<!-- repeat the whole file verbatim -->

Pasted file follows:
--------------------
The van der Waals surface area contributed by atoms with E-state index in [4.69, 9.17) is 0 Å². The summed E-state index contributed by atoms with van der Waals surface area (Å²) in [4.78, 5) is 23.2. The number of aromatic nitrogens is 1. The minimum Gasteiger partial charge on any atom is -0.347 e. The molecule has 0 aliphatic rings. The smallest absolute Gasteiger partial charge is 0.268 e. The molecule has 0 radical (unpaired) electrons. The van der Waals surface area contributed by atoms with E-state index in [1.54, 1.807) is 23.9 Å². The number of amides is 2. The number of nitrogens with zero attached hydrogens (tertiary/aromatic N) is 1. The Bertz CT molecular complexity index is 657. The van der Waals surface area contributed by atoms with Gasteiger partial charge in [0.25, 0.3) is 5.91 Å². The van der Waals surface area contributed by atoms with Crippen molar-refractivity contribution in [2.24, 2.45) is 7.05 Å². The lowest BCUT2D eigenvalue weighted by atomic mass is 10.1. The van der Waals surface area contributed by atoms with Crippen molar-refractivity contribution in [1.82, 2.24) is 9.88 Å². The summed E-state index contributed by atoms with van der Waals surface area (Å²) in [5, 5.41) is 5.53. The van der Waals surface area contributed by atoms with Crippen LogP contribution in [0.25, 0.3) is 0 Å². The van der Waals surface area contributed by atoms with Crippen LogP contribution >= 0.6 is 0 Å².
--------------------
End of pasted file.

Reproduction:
The van der Waals surface area contributed by atoms with E-state index in [4.69, 9.17) is 0 Å². The summed E-state index contributed by atoms with van der Waals surface area (Å²) in [4.78, 5) is 23.2. The number of aromatic nitrogens is 1. The minimum Gasteiger partial charge on any atom is -0.347 e. The molecule has 0 aliphatic rings. The smallest absolute Gasteiger partial charge is 0.268 e. The molecule has 0 radical (unpaired) electrons. The van der Waals surface area contributed by atoms with E-state index in [1.54, 1.807) is 23.9 Å². The number of amides is 2. The number of nitrogens with zero attached hydrogens (tertiary/aromatic N) is 1. The Bertz CT molecular complexity index is 657. The van der Waals surface area contributed by atoms with Gasteiger partial charge in [0.25, 0.3) is 5.91 Å². The van der Waals surface area contributed by atoms with Crippen molar-refractivity contribution in [2.24, 2.45) is 7.05 Å². The lowest BCUT2D eigenvalue weighted by atomic mass is 10.1. The van der Waals surface area contributed by atoms with Crippen molar-refractivity contribution in [1.82, 2.24) is 9.88 Å². The summed E-state index contributed by atoms with van der Waals surface area (Å²) in [5, 5.41) is 5.53. The van der Waals surface area contributed by atoms with Crippen LogP contribution in [0.25, 0.3) is 0 Å². The van der Waals surface area contributed by atoms with Crippen LogP contribution >= 0.6 is 0 Å².